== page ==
As a teenager and into my early college years, I was worked as a summer day camp counselor for kids of various ages. For the older kids, (pre-teen and teenagers) most of my day consisted of keeping the disaffected youth engaged by convincing them that their parents did not send them to day camp because they “wanted some alone time” AND keeping the raging storm of hormones at bay by dispelling rumors of who liked who or who broke up with who – needlesstosay, every day was a challenge but also rewarding.
To keep these sonic youths from zoning out for too long, I would organize games that were not only entertaining but also challenged them to think and instilled some sort of “life lesson” as well. One of my favorites was a game commonly referred to as, “Telephone”. For those who are unfamiliar, the object of this game was for the a single phrase, which originates from one of the players, to be passed to each player in the form of a whisper. The phrase would finally be whispered back to the originator in order to conclude the game. Players can either be in a line or any other pattern they choose to ensure that everyone participating had whispered and had been whispered to. What is realized by the end of the game, at least in my experience, was that the ending phrase is nowhere close to original one! We had some pretty interesting examples – the originating phrase might start off as a nursery rhyme but almost always end up consisting of either some boy or girl that was admired in the group…anyway. The game is supposed to illustrate how communication even in its simplest form – repetition – can be distorted or misunderstood. Once this kids got over the shock of just how far off they were from the original phrase, I would use that time to discuss how communication between their parents and friends can be made better by learning how to listen and communicate.
Flash-forward to adulthood and we realize that a lot of us should have gone to summer day camp because we apparently are still lacking in our ability to communicate with one another. Whether it’s men are from Mars and women are from Venus, or a situation at work where you clearly communicated and your boss didn’t but you still “have to work on your communication skills”, or any other miscommunication-type scenarios, knowing how to communicate with one another is essential for everyday life. As adults, most of us understand and recognize the value of effective communication. We may also understand the need for continuous improvement- so much so that the art of communication has become a billion dollar industry in this country. But, just as values and beliefs are instilled at an early age, so should certain life skills – and knowing how to communicate has to be one of them.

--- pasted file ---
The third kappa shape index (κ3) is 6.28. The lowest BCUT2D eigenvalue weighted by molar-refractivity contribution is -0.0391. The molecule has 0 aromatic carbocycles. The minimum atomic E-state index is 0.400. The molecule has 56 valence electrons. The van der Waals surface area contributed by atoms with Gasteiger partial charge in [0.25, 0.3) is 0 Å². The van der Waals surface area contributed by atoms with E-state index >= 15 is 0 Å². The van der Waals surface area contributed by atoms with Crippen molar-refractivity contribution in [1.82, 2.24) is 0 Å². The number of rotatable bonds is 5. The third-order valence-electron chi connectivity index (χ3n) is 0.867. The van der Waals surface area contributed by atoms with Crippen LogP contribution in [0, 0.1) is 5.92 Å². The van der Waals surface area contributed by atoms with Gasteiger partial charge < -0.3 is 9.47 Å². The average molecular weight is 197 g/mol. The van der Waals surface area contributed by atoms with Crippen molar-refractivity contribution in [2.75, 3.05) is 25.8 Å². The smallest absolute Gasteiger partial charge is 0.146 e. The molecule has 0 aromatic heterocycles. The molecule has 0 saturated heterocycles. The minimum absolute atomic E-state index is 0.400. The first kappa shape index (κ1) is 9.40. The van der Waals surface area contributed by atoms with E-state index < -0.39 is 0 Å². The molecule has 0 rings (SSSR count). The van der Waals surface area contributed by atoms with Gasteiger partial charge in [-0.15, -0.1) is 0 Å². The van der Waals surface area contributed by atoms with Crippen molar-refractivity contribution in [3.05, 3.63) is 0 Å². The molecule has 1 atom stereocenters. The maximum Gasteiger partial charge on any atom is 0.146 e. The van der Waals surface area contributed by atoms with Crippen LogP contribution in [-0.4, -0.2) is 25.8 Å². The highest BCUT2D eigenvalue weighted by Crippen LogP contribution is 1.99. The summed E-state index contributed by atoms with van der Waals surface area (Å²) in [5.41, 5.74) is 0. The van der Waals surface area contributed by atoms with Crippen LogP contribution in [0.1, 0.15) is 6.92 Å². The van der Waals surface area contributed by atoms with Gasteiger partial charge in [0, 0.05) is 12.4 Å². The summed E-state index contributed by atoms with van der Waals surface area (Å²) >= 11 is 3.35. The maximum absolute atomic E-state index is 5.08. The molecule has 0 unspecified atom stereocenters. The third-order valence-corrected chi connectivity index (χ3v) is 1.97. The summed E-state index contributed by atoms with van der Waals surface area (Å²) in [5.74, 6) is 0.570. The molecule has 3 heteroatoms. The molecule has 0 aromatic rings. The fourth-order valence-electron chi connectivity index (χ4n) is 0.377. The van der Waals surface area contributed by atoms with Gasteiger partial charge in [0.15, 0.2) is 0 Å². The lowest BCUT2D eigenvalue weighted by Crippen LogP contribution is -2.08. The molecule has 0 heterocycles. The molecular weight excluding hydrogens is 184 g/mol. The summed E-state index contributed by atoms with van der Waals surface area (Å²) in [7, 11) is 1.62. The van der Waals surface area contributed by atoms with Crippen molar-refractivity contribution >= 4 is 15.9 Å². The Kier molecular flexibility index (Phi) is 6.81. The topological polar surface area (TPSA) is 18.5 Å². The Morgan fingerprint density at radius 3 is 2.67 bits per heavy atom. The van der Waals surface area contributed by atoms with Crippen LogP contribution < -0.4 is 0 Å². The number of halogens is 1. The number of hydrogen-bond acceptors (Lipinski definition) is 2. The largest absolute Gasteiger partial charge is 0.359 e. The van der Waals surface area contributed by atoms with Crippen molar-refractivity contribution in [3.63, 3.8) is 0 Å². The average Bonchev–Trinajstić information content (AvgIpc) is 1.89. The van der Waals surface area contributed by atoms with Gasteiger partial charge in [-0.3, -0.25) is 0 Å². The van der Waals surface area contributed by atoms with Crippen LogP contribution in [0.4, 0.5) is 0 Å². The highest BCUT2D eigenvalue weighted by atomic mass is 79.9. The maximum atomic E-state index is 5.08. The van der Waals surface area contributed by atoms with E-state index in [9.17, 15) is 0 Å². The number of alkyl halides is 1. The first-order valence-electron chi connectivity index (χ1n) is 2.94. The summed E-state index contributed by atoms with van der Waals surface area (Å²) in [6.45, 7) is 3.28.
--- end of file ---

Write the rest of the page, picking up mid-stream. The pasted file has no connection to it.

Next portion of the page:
How to communicate effectively with others, in my humble opinion, should certainly be on the list of life skills to impart to our children. Men should be particularly apt for this challenge. It’s not that Women cannot communicate or do not communicate effectively, but the reality is, our children spend a majority of their formative years communicating predominantly with women. Whether it’s at birth where a preponderance of the infants time is spent with their mothers, or daycare/preschool/grammar school where their caretakers and teachers are more likely to be women, all the way to summer day camp where I was one of only three male counselors out of a staff of about 20. As they grow older however, they will encounter a country that is decidedly more “male dominated” in the way they communicate. Although I hope things change for the better by the time our children reach adulthood, men, specifically dads, should lay that foundation of communication for our children by which women, specifically moms, can build upon and refine.